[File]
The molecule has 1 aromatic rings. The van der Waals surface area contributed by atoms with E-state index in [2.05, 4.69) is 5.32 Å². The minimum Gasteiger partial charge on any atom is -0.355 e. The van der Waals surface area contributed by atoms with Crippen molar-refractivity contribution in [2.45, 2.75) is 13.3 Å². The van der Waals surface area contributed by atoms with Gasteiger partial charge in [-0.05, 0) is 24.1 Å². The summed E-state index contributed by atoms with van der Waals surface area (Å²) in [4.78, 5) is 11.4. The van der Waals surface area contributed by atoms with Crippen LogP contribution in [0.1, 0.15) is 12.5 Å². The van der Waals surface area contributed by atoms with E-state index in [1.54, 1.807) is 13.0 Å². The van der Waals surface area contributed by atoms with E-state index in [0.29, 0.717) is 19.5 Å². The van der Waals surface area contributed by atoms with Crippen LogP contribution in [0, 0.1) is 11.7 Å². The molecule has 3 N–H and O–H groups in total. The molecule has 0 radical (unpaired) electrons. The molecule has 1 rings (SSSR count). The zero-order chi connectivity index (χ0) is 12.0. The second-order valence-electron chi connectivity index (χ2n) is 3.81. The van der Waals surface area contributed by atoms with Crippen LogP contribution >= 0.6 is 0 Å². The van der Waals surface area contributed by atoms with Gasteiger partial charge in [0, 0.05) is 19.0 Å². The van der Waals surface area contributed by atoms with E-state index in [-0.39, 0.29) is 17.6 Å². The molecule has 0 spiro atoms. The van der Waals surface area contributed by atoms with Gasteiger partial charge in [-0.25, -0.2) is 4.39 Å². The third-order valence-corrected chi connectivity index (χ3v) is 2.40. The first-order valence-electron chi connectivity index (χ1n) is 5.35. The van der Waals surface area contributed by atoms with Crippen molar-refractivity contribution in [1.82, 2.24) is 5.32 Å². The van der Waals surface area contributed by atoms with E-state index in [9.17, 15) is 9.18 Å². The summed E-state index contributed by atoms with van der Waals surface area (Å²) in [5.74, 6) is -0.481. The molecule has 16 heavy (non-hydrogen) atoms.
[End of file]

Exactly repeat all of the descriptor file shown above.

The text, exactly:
The molecule has 1 aromatic rings. The van der Waals surface area contributed by atoms with E-state index in [2.05, 4.69) is 5.32 Å². The minimum Gasteiger partial charge on any atom is -0.355 e. The van der Waals surface area contributed by atoms with Crippen molar-refractivity contribution in [2.45, 2.75) is 13.3 Å². The van der Waals surface area contributed by atoms with Gasteiger partial charge in [-0.05, 0) is 24.1 Å². The summed E-state index contributed by atoms with van der Waals surface area (Å²) in [4.78, 5) is 11.4. The van der Waals surface area contributed by atoms with Crippen LogP contribution in [0.1, 0.15) is 12.5 Å². The van der Waals surface area contributed by atoms with E-state index in [1.54, 1.807) is 13.0 Å². The van der Waals surface area contributed by atoms with E-state index in [0.29, 0.717) is 19.5 Å². The van der Waals surface area contributed by atoms with Crippen LogP contribution in [0, 0.1) is 11.7 Å². The molecule has 3 N–H and O–H groups in total. The molecule has 0 radical (unpaired) electrons. The molecule has 1 rings (SSSR count). The zero-order chi connectivity index (χ0) is 12.0. The second-order valence-electron chi connectivity index (χ2n) is 3.81. The van der Waals surface area contributed by atoms with Crippen LogP contribution >= 0.6 is 0 Å². The van der Waals surface area contributed by atoms with Gasteiger partial charge in [0, 0.05) is 19.0 Å². The van der Waals surface area contributed by atoms with E-state index in [-0.39, 0.29) is 17.6 Å². The molecule has 0 spiro atoms. The van der Waals surface area contributed by atoms with Gasteiger partial charge in [-0.25, -0.2) is 4.39 Å². The third-order valence-corrected chi connectivity index (χ3v) is 2.40. The first-order valence-electron chi connectivity index (χ1n) is 5.35. The van der Waals surface area contributed by atoms with Crippen molar-refractivity contribution in [1.82, 2.24) is 5.32 Å². The van der Waals surface area contributed by atoms with E-state index in [9.17, 15) is 9.18 Å². The summed E-state index contributed by atoms with van der Waals surface area (Å²) in [5.74, 6) is -0.481. The molecule has 16 heavy (non-hydrogen) atoms.